This week brought news both encouraging and disheartening for women trying to break into the big business of retail. Better to have the bad news, first: Britain has fallen to 26th place in the Global Gender Gap Report rankings, the lowest score for equality since 2008. In more uplifting news, Management Today Magazine have named their top entrepreneur of the year – and she’s a she. Victoria Beckham, whose global fashion empire has seen a £30m turnover and sales growth of 2,900% in 2014, was praised for her “finely tuned business acumen” and lack of inhibition in an industry that, once, would have turned their nose up at the feminine half of brand Beckham. When it comes to the fashionable tech industry, a new gen of female CEOs are well on their way to emulating this high-profile success. With one eye to the growing wearable tech sector and one eye to e-tail, there’s never been a better time to be a woman at the top.
Our global summit on Wearables and Retail Innovation, ‘Interconnected’, comes to New York on November 18-19 – and, with it, a whole host of powerful female speakers who have either founded their own businesses, or head up teams at some of the most exciting fashion retail companies around. Ready to represent the wearables sector – currently experiencing an unprecedented growth – are speakers such as Francesca Rosella. Founding wearable tech company CuteCircuit in 2004 with partner Ryan Genz, Rosella’s designs show on schedule at New York Fashion Week and count Katy Perry amongst their fans. Proving that this wearables malarkey is as much about intellectual prowess as business acumen is Sabine Seymour, founder and CEO of consulting firm Moondial. With a doctorate and several publications on intelligent clothing under her (electronic) belt, Seymour’s academics have informed her working life: giving brands creative direction in the new, sometimes scary environment of truly networked retail.
Labels that have entered the wearable fold more recently include the socially driven Wearable Experiments, and electronic jewellery start-up Kovert Designs. It seems that behind every wearables company, there’s a great woman: Billie Whitehouse (Wearable Experiments) and Kate Unsworth (Kovert) are just some of the inspirational young CEOs on the scene that will be joining Francesca Rosella and Sabine Seymour at our NY summit.
On the retail side, Victoria Beckham has more company than ever at the upper rungs of the fashion industry-as-global business. Just look at Tory Burch – the designer, entrepreneur and self-professed “information gatherer” has built a global apparel and accessories brand in just nine years. The Tory Burch foundation has been fighting for female empowerment since 2009, supporting women entrepreneurs and their families through small business loans, mentoring and education. Burch has even applied her golden touch to the wearable-tech industry: her good-looking accessories collab with fitness tracker FitBit was launched earlier this year.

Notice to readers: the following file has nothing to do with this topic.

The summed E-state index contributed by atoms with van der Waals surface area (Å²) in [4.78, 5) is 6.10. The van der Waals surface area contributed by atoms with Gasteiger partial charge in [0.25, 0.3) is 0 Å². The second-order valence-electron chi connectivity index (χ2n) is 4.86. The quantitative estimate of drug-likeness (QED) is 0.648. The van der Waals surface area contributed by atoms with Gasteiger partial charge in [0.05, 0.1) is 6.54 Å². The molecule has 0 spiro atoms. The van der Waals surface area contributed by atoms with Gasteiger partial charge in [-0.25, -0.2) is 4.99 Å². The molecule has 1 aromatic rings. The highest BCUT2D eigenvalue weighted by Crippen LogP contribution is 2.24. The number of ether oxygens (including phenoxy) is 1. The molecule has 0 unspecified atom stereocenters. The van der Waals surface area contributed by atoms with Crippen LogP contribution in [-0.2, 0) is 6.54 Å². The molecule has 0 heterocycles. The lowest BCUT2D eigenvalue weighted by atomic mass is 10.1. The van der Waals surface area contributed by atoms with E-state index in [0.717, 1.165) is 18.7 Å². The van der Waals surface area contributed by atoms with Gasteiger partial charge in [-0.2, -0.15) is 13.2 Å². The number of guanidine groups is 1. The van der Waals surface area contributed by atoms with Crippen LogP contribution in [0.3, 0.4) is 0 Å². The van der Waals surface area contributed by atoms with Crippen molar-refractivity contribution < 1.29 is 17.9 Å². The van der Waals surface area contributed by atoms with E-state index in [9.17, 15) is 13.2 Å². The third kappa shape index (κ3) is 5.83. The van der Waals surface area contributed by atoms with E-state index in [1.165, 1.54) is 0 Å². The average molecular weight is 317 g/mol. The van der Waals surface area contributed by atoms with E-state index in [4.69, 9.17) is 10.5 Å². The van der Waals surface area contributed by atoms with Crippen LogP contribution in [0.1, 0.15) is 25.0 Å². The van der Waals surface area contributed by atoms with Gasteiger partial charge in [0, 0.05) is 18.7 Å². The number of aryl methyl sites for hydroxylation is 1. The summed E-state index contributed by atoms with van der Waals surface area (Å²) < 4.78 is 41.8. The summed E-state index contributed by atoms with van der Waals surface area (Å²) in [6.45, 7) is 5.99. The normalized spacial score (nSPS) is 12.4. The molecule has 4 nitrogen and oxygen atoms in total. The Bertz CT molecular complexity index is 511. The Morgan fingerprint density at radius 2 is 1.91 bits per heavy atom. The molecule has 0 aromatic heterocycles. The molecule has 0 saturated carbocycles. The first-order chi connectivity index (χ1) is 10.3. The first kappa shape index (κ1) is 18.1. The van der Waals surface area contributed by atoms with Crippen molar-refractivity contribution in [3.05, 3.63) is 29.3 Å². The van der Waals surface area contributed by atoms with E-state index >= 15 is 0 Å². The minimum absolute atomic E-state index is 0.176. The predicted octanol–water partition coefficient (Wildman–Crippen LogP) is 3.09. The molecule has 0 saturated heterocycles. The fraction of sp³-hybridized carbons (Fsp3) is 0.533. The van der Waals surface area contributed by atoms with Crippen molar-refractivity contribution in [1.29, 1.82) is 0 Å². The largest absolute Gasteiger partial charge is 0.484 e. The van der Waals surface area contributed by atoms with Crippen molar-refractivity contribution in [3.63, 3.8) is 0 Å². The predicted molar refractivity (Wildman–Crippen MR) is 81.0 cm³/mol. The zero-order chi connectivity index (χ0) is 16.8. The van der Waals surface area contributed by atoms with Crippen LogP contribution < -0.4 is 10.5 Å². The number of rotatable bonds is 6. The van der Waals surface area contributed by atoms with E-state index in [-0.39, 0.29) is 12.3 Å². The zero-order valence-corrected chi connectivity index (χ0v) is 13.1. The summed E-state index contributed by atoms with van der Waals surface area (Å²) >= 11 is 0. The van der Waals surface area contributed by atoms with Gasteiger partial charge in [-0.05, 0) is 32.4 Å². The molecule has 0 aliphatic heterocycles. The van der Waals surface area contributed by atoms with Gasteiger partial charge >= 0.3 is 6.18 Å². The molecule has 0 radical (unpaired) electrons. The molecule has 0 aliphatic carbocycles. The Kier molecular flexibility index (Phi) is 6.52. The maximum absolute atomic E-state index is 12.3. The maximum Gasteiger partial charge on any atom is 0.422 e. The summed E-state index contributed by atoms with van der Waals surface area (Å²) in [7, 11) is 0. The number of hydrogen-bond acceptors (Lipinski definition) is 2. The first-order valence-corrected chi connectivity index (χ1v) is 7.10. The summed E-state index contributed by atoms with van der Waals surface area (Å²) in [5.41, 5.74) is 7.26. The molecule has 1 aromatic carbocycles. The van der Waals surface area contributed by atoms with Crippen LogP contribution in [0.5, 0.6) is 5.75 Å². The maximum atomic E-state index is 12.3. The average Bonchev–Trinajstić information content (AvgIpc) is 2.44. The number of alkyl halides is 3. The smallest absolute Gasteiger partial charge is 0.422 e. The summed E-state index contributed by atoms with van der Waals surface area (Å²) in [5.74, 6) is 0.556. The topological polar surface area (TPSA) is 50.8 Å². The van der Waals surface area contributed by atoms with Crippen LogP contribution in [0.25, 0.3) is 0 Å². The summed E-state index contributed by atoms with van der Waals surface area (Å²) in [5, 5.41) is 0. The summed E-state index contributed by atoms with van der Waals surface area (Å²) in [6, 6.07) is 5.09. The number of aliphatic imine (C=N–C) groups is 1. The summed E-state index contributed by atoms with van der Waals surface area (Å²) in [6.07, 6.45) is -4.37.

The lesson for young women starting out in design and retail? In the end, just like the wearable accessories that will have the most success, tech can only empower if it is truly functional.
Reported by Claire Healy
On November 18-19, New York will play host to our global summit on Wearables and Retail Innovation, ‘Interconnected’. Featuring 100 speakers, mentors and movers and shakers, the event is well positioned to take the pulse of the fashion world now. Indeed, as 2014’s horizon comes into view, with it has come a tangible sea change: a whole new wave of wearable devices that are actually pretty wearable.
Apart from talks from key players in the wearables world, the summit also marks an opportunity for start-ups everywhere to get involved. Our startup competition aims to find this year’s most beautiful wearable, full stop. But what, when it comes to fashion X tech, should the criteria for beauty be? “Custom alloys engineered for beauty and durability” – that’s the Apple Watch’s take. “Effective, simple and durable” – that’s from the founder of Kovert Designs, Kate Unsworth (you can catch her in NYC, too).
When it comes to wearable fashion, then, it would appear that sleek function is what makes for beauty. But surely such an attitude doesn’t poach its preference for the practical from the fashion world. Silvia Fendi probably sums it up best when describing her ‘Baguette’ bag: “The Baguette really started this kind of new life for the accessory. It was treated like a fashion item, like a garment more than a bag.” In other words, the best-selling accessory of the decade’s bright color-ways, varied textures, small interior and single strap make it one of the least “functional” on the market. Is it about time we valued wearables by the same, aesthetically pleasing criteria?
The key, here, is integration. Fashion items so technologically advanced, so to speak, that the technology itself starts to disappear. Speaking sense on the point of aesthetics is the man who, in an uncanny move, dubbed himself with a URL-ready name since before the Internet was a thing: Will.i.am. As announced at the Wired conference last week, he’s enlisted architect Zaha Hadid to design variations on his smart cuff, Puls. The Hadid-designed Puls transforms the original sleek cuff, instead adding neofuturistic curves and bold elongation. Pushing the boundaries of the “sleekness and light” that is fast becoming the “aesthetic” of the incoming generation of wearables, it’s a welcome reminder to us all that what constitutes “beauty” in fashion isn’t interchangeable with what’s expected of its function. It is multiple perspective points, not the Apple-led monopoly, that really makes the wearables scene exciting. That’s also why, as our official competition will hope to demonstrate during Decoded Fashion NY, there’s no time like the present to bring the next wearable gamechanger to the industry’s attention.
Reported by Claire Healy